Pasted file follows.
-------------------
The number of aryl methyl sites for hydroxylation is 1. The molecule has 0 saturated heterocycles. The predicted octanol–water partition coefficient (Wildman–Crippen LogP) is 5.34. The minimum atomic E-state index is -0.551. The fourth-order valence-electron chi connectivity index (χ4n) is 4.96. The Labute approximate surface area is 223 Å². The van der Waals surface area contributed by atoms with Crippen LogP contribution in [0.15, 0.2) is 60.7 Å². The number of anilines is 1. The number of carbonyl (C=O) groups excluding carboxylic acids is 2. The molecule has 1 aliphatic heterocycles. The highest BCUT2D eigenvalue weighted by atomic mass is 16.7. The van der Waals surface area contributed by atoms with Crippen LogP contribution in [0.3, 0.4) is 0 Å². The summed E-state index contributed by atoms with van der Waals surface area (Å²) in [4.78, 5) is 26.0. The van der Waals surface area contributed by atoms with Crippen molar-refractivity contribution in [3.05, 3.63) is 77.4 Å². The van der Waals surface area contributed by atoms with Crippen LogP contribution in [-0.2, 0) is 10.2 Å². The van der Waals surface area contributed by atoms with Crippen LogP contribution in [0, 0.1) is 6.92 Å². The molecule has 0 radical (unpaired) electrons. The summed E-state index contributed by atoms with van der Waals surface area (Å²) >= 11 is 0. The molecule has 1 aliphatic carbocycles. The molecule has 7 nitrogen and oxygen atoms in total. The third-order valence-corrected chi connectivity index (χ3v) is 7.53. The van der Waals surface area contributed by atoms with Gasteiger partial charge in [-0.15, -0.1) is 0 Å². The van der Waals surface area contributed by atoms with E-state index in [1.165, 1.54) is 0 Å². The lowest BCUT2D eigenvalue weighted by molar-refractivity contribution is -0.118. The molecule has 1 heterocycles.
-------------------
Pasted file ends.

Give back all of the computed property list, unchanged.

The number of aryl methyl sites for hydroxylation is 1. The molecule has 0 saturated heterocycles. The predicted octanol–water partition coefficient (Wildman–Crippen LogP) is 5.34. The minimum atomic E-state index is -0.551. The fourth-order valence-electron chi connectivity index (χ4n) is 4.96. The Labute approximate surface area is 223 Å². The van der Waals surface area contributed by atoms with Crippen LogP contribution in [0.15, 0.2) is 60.7 Å². The number of anilines is 1. The number of carbonyl (C=O) groups excluding carboxylic acids is 2. The molecule has 1 aliphatic heterocycles. The highest BCUT2D eigenvalue weighted by atomic mass is 16.7. The van der Waals surface area contributed by atoms with Crippen LogP contribution in [0.3, 0.4) is 0 Å². The summed E-state index contributed by atoms with van der Waals surface area (Å²) in [4.78, 5) is 26.0. The van der Waals surface area contributed by atoms with Crippen molar-refractivity contribution in [3.05, 3.63) is 77.4 Å². The van der Waals surface area contributed by atoms with Crippen LogP contribution in [-0.2, 0) is 10.2 Å². The van der Waals surface area contributed by atoms with Crippen LogP contribution in [0, 0.1) is 6.92 Å². The molecule has 0 radical (unpaired) electrons. The summed E-state index contributed by atoms with van der Waals surface area (Å²) >= 11 is 0. The molecule has 1 aliphatic carbocycles. The molecule has 7 nitrogen and oxygen atoms in total. The third-order valence-corrected chi connectivity index (χ3v) is 7.53. The van der Waals surface area contributed by atoms with Gasteiger partial charge in [-0.15, -0.1) is 0 Å². The van der Waals surface area contributed by atoms with E-state index in [1.165, 1.54) is 0 Å². The lowest BCUT2D eigenvalue weighted by molar-refractivity contribution is -0.118. The molecule has 1 heterocycles.